My next objective: to thrift  a pair of vintage cordovan boots I can put to the acid test of daily wear and gardening. In an uncharacteristic fit of overspending, I recently bought myself the pair of Alden #8 cordovan boots shown at the beginning of the post, but they’re actually too nice to wear just yet, so I’ll resort to the thrill of thrift hunting to find a pair already partially beaten to hell.


allen edmonds

29 Apr

This is a love letter of sorts. A love letter to a shoe company. Yes, I’m aware that this could be the symptom of some sort of yet undiagnosed social-psychological complex, but here it is.

I had an extremely worn out pair of Allen Edmonds Sanfords that were in desperate need of some attention. One of the AE selling points is recreaftability. Any shoe they make can be sent in, resoled, refinished, and made close to new again for a fairly low price. This can theoretically be done for as long as the upper lasts. I decided to give the service a try with my half-dead Sanfords. I packed them up, shipped them off, and promptly forgot about them for 3 weeks.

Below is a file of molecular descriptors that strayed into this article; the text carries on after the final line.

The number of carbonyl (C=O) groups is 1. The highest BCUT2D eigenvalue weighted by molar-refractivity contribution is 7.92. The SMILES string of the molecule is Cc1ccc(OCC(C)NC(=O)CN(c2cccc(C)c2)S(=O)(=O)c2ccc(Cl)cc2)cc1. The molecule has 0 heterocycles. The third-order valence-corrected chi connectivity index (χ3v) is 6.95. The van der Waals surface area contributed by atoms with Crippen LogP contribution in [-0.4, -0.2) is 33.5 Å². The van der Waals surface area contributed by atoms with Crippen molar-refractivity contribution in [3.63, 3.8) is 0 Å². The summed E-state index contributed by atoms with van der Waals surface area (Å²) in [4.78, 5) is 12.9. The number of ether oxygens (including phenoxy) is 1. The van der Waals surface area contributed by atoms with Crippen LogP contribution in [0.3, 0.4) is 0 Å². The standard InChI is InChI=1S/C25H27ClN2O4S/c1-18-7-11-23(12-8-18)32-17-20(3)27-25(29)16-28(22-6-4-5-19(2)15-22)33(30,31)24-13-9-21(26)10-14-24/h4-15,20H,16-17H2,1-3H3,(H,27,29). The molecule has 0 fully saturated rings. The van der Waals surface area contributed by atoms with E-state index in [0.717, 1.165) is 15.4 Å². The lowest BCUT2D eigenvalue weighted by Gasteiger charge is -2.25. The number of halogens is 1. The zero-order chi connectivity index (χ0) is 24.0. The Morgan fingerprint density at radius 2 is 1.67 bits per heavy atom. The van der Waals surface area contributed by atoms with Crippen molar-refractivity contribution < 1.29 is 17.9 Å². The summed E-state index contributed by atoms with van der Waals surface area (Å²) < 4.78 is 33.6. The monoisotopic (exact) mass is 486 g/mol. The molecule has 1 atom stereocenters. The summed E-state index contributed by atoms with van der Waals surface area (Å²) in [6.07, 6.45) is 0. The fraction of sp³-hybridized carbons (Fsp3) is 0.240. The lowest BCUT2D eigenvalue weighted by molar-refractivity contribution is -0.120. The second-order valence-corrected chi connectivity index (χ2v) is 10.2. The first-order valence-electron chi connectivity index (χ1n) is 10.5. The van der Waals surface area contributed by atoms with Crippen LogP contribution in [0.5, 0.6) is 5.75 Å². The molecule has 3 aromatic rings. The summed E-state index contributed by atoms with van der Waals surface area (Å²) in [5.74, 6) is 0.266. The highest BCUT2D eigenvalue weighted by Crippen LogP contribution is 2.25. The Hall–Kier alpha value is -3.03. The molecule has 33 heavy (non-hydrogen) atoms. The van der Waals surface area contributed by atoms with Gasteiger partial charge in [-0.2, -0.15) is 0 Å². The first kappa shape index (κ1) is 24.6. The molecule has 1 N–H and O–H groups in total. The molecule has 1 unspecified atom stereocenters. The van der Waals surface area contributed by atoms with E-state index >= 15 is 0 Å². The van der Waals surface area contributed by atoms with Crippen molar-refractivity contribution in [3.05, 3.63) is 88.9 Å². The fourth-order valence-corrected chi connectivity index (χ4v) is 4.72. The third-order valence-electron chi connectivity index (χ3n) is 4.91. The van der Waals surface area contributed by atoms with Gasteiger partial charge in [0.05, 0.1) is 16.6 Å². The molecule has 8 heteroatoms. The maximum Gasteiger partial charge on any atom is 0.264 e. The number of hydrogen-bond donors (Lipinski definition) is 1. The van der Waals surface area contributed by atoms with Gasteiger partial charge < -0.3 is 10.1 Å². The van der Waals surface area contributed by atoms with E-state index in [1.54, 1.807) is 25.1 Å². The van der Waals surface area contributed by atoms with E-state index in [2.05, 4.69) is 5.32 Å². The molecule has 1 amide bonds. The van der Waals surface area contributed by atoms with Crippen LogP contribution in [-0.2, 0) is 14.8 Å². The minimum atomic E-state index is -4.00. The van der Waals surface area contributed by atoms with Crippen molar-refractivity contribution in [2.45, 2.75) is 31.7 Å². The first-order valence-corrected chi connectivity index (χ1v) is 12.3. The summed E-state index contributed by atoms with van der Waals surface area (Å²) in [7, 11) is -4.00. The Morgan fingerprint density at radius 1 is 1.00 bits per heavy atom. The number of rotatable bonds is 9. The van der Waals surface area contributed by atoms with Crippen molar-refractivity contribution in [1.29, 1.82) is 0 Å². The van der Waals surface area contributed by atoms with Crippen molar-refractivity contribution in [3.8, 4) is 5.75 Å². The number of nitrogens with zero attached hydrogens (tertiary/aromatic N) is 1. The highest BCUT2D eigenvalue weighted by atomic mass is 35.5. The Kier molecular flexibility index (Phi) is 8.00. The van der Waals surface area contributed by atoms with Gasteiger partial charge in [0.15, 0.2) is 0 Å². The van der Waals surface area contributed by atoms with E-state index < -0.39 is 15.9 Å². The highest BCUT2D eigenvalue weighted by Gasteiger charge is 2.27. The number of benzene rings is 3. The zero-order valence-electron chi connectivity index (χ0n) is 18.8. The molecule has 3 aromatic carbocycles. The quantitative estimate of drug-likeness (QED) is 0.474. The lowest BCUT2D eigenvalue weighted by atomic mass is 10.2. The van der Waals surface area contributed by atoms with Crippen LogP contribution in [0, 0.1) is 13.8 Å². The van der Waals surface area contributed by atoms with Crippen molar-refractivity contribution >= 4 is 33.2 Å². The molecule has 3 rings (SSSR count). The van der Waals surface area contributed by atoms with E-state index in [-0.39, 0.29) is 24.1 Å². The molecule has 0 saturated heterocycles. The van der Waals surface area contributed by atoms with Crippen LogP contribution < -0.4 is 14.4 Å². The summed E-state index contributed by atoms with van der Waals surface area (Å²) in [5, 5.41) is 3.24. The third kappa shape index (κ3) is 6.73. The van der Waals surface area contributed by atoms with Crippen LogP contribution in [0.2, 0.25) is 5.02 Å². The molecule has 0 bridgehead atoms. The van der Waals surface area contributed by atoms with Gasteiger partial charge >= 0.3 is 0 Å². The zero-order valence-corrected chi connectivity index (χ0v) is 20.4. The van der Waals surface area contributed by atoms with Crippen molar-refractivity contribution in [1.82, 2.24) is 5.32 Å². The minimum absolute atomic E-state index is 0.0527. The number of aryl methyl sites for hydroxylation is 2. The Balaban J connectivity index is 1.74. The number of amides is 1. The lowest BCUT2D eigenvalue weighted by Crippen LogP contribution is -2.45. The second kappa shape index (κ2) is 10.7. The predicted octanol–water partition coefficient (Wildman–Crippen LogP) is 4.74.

It struck me that I hadn’t heard anything about my shoes for quite a while, so I gave the recrafting dept a call. Spoke with a nice lady named Beth, who told me that my shoes had been sent to my house (my billing address) instead of my office (shipping address). She also said that if I hadn’t received them she could open a claim with UPS on my behalf. Dejected, I agreed. My shoes were definitely stolen. My house is on a busy thoroughfare, and we’ve had packages stolen before. UPS turned up nothing. I gave Beth at AE another call, and she graciously offered to replace the shoes with any similarly priced pair in stock on their website. This is actually the best customer service imaginable. Sure, it was their fault for using the wrong address, but most companies would have shifted the blame to the shipping service.

As a replacement I chose the above AE Strand model. I’ve been dressing a little too much like a 60 yearold man these days, these shoes don’t really alleviate that condition. I suppose I should settle into the 20-something Kennedy look. But hey, they were free (mostly).